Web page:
Will the New England Patriots finish their season undefeated?

point counterpoint

Mike Woods
Mike Woods
Andrew Bucholtz
Andrew Bucholtz

The New England Patriots have emerged as the class of the National Football League this season. They have a 10-0 record and, other than the Indianapolis Colts, have beaten every team they’ve played by at least 14 points. Thanks to the Patriots, the most interesting question that has emerged out of this NFL season is: who can stop them?

The answer: nobody.

The Patriots are unlike any team that has come close to a perfect season since the Miami Dolphins accomplished the feat in 1972. They’ve mercilessly slaughtered their opposition in almost every game. The exception was Indianapolis, but the Patriots were able to sleepwalk through the first three quarters of that game before rallying behind quarterback Tom Brady, who excels in the fourth quarter.

Brady already ranks among the NFL’s all-time great quarterbacks, and he won his three Super Bowls throwing to the likes of Deion Branch and David Givens. With a focused and disciplined Randy Moss as a target, Brady is only 11 touchdowns short of breaking Peyton Manning’s single-season mark of 49 set in 2004.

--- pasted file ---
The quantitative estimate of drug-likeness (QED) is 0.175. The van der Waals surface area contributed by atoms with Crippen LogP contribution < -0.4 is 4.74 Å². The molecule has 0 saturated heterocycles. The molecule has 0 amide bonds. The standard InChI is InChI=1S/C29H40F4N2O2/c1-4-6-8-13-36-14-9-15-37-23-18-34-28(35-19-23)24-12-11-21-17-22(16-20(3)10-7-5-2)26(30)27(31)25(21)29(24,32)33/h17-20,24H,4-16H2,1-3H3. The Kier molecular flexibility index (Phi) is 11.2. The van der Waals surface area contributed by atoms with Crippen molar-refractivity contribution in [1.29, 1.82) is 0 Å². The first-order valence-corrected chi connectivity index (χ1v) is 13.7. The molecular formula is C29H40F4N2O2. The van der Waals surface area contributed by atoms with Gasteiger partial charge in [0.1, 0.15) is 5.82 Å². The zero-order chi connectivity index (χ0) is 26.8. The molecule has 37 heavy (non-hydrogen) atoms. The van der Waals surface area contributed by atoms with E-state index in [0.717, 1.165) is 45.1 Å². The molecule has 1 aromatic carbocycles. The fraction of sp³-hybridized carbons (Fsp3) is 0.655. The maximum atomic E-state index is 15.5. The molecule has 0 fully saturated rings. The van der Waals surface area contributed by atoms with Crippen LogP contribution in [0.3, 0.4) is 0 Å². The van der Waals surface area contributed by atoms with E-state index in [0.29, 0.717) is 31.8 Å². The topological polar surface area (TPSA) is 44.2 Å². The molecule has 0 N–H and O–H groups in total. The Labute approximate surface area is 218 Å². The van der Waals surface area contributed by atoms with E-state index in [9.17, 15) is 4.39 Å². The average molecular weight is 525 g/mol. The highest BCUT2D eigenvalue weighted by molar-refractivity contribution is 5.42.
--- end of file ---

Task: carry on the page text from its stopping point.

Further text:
Moss has 16 touchdowns and is on pace to break Jerry Rice’s record of 22 touchdown catches in a season. Donte Stallworth, who busted in New Orleans, is a suitable second target who gives the Patriots arguably the best one-two punch at wide receiver in the NFL. Wes Welker has also emerged out of nowhere to provide timely scoring.

The Patriots’ veteran defence, especially their aging linebacking core of Junior Seau, Tedi Bruschi and Mike Vrabel, don’t spend very much time on the field because the offence is too busy scoring on practically every drive. Bruschi and Vrabel already have three Super Bowls, so what better to add to their resumés than an undefeated season?

This New England team is striving for perfection, not just a championship, and this sets them apart from other teams in their situation. And as good as the Dolphins of 1972 were, their statistics simply don’t compare to the Patriots.